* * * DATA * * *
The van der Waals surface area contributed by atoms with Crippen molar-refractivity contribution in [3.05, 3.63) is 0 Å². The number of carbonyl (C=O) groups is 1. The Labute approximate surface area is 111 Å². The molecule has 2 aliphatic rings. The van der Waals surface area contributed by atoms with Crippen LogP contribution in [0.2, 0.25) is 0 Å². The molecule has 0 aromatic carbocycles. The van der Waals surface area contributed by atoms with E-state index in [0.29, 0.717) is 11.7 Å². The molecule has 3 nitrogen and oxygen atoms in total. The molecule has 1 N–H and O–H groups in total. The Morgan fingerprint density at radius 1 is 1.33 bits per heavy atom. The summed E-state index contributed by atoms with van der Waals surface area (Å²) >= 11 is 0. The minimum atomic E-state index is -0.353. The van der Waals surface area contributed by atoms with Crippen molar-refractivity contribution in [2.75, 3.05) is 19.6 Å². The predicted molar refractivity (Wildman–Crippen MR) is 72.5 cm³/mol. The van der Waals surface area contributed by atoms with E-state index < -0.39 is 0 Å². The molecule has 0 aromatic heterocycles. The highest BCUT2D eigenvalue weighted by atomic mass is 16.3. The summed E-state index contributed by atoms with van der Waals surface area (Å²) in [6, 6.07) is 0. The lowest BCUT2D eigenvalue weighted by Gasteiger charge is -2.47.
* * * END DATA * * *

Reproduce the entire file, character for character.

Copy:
The van der Waals surface area contributed by atoms with Crippen molar-refractivity contribution in [3.05, 3.63) is 0 Å². The number of carbonyl (C=O) groups is 1. The Labute approximate surface area is 111 Å². The molecule has 2 aliphatic rings. The van der Waals surface area contributed by atoms with Crippen LogP contribution in [0.2, 0.25) is 0 Å². The molecule has 0 aromatic carbocycles. The van der Waals surface area contributed by atoms with E-state index in [0.29, 0.717) is 11.7 Å². The molecule has 3 nitrogen and oxygen atoms in total. The molecule has 1 N–H and O–H groups in total. The Morgan fingerprint density at radius 1 is 1.33 bits per heavy atom. The summed E-state index contributed by atoms with van der Waals surface area (Å²) >= 11 is 0. The minimum atomic E-state index is -0.353. The van der Waals surface area contributed by atoms with Crippen molar-refractivity contribution in [2.75, 3.05) is 19.6 Å². The predicted molar refractivity (Wildman–Crippen MR) is 72.5 cm³/mol. The van der Waals surface area contributed by atoms with E-state index < -0.39 is 0 Å². The molecule has 0 aromatic heterocycles. The highest BCUT2D eigenvalue weighted by atomic mass is 16.3. The summed E-state index contributed by atoms with van der Waals surface area (Å²) in [6, 6.07) is 0. The lowest BCUT2D eigenvalue weighted by Gasteiger charge is -2.47.